MiniArt SU-85 with Interior
The SU-85 came about to meet a requirement to destroy the heavier German tanks. The SU-85 was a modification of the earlier SU-122 self-propelled howitzer, essentially replacing the 122 mm howitzer of the SU-122 with a high-velocity 85 mm antitank gun. SU-85 production started in mid-1943, with the first vehicles reaching their units by August. When the up-gunned T-34-85 medium tank entered mass production in the spring of 1944, there was no point in continuing production of a tank destroyer without superior firepower, so SU-85 production was stopped in late 1944 after 2,050 vehicles had been produced. It was replaced on the production lines by the SU-100 tank destroyer, armed with the more powerful 100 mm gun.
The only other 1/35 SU-85 on the market is the Tamiya kit which dates back to 1975. Dragon did a SU-85M in 1998 which was re-released in 2010. The SU-85M is a SU-100 hull with an 85 mm gun fitted. The 100 mm gun wasn’t ready for production when the first SU-100 hulls were produced, so they fitted 85 mm guns instead. Either way the MiniArt kit is the only modern 1/35 kit on the market.
The box is a large top opening box and contains:
- Total Parts 805
- 707Plastic Parts on 76 sprues of various sizes.
- 88Photoetched Parts
- 10 Clear Plastic Parts
- Decals Sheet For 2 Options
- Full-colour Instruction Booklet of 22 pages with 78steps
As you can see in the attached images the instructions are in exploded black and white diagrams where each step is usually pretty small and straightforward. Things are clearly laid out and parts are labelled with sprue and part numbers. Colours are also mentioned where needed. You need to watch the video to see a comprehensive breakdown of the steps in the instructions and close ups of the relevant parts.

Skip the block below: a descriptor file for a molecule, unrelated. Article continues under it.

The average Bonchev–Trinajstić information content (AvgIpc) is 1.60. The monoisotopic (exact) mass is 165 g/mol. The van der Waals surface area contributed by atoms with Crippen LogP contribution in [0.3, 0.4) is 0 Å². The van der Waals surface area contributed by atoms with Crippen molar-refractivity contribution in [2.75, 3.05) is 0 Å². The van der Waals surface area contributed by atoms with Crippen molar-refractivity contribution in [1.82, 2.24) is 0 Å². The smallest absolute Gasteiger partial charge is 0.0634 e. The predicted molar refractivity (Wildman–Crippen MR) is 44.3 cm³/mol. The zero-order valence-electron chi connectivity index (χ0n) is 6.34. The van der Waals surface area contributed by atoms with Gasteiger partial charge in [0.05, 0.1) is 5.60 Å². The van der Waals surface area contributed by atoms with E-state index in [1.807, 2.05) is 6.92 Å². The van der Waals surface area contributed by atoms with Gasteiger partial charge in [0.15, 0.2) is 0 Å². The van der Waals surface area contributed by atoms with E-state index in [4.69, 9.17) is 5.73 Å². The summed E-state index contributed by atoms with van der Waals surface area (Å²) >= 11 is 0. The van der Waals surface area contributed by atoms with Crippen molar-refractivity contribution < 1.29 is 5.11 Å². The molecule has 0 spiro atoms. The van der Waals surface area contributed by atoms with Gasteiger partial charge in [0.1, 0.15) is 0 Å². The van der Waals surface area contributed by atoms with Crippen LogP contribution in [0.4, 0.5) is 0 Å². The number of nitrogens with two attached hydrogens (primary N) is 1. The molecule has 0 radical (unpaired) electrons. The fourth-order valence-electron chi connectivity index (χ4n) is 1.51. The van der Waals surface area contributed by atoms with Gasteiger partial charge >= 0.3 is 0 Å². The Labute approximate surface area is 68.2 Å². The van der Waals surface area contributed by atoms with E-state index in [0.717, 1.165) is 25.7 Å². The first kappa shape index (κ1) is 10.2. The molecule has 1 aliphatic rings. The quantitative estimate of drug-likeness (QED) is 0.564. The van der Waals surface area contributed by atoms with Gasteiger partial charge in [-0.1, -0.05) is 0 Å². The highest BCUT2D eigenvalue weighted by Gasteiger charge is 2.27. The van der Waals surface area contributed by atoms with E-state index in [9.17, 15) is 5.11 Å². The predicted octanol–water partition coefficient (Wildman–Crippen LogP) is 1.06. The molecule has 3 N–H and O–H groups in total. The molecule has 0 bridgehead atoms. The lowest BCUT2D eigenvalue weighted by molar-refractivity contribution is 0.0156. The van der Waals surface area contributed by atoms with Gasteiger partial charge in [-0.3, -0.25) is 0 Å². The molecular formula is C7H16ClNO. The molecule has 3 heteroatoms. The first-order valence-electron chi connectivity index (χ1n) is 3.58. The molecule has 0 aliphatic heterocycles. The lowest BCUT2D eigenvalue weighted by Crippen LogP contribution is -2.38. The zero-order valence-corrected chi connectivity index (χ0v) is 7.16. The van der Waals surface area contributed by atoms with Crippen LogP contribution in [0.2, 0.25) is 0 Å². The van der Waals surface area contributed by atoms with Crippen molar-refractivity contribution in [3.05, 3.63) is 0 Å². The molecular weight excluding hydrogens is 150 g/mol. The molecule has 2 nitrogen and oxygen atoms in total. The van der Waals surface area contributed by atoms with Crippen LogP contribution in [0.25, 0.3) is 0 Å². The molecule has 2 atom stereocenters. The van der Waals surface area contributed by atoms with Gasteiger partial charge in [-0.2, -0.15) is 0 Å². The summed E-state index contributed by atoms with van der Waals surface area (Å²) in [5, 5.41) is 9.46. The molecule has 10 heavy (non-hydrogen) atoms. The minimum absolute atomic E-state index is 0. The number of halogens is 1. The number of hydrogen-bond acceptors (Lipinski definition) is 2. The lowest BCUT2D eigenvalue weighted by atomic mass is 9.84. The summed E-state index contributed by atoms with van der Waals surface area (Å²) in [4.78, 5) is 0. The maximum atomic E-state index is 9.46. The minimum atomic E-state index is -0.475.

I’ve often wondered why MiniArt’s kits arrive with so many small sprues in the box. We’re used to the regular handful of big sprues, so why do they do ti differently. Initially I thought it might be a cost saving thing, but now I think I have it. With all the small sprues, it’s easy to swap a few sprues and make a similar kit. For example in the version of this kit without the interior, if we swap out the sprues for the main armament and the sides of the fighting compartment we can make a SU-100. Swap even fewer sprues and you can have a SU-85M. Anyway, there’s my prediction, a SU-100 is not far away.
The level of detail is very good and this kit is the best on the market right now.
The paints used are on the first page of the instructions in colour and are called out in AMMO and by name. Paints are called out where needed in the instructions, usually for interior details that you won’t be able to get to once the kit is built.
There are 2 build options; both in all green with one of them with winter whitewash. A decal sheet supplies all the necessary decals along with a full set of 4 of each number 1 to 9 in both red and white.
- Winter 1943
- 1st Czechoslovak Armoured Brigade 1944/45
This kit is currently on sale for approx US$44.00 plus shipping at HobbyEasy.
This is a very good kit and streets ahead of the Tamiya kit, which is the only alternative apart from the full interior kit, also from MiniArt. The level of detail is very good even down to the cast texture on the mantle. The workable tracks are a good move and I’m really interested to see if it can be made into a working suspension by replacing some plastic parts with real springs. Being competitively priced his kit should sell well and be quite popular seeing as it is the only modern kit of this type. The only downside I see by looking in the box is the time it will take to build.
Many thanks to MiniArt for the review sample.